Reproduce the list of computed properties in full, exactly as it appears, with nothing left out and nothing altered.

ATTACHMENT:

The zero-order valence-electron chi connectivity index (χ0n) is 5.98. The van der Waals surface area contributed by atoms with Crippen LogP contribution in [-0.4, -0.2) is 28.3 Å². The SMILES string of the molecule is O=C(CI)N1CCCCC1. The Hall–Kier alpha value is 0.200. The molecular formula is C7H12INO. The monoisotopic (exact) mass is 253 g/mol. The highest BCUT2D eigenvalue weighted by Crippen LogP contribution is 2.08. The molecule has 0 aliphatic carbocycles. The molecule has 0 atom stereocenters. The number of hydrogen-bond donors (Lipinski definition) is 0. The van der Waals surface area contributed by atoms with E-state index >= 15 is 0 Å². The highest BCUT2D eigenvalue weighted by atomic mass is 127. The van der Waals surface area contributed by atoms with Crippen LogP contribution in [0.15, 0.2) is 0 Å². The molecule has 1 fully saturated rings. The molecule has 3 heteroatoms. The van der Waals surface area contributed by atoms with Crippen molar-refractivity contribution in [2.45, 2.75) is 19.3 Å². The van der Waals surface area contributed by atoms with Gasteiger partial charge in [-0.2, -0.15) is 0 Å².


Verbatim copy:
The zero-order valence-electron chi connectivity index (χ0n) is 5.98. The van der Waals surface area contributed by atoms with Crippen LogP contribution in [-0.4, -0.2) is 28.3 Å². The SMILES string of the molecule is O=C(CI)N1CCCCC1. The Hall–Kier alpha value is 0.200. The molecular formula is C7H12INO. The monoisotopic (exact) mass is 253 g/mol. The highest BCUT2D eigenvalue weighted by Crippen LogP contribution is 2.08. The molecule has 0 aliphatic carbocycles. The molecule has 0 atom stereocenters. The number of hydrogen-bond donors (Lipinski definition) is 0. The van der Waals surface area contributed by atoms with E-state index >= 15 is 0 Å². The highest BCUT2D eigenvalue weighted by atomic mass is 127. The van der Waals surface area contributed by atoms with Crippen LogP contribution in [0.15, 0.2) is 0 Å². The molecule has 1 fully saturated rings. The molecule has 3 heteroatoms. The van der Waals surface area contributed by atoms with Crippen molar-refractivity contribution in [2.45, 2.75) is 19.3 Å². The van der Waals surface area contributed by atoms with Gasteiger partial charge in [-0.2, -0.15) is 0 Å².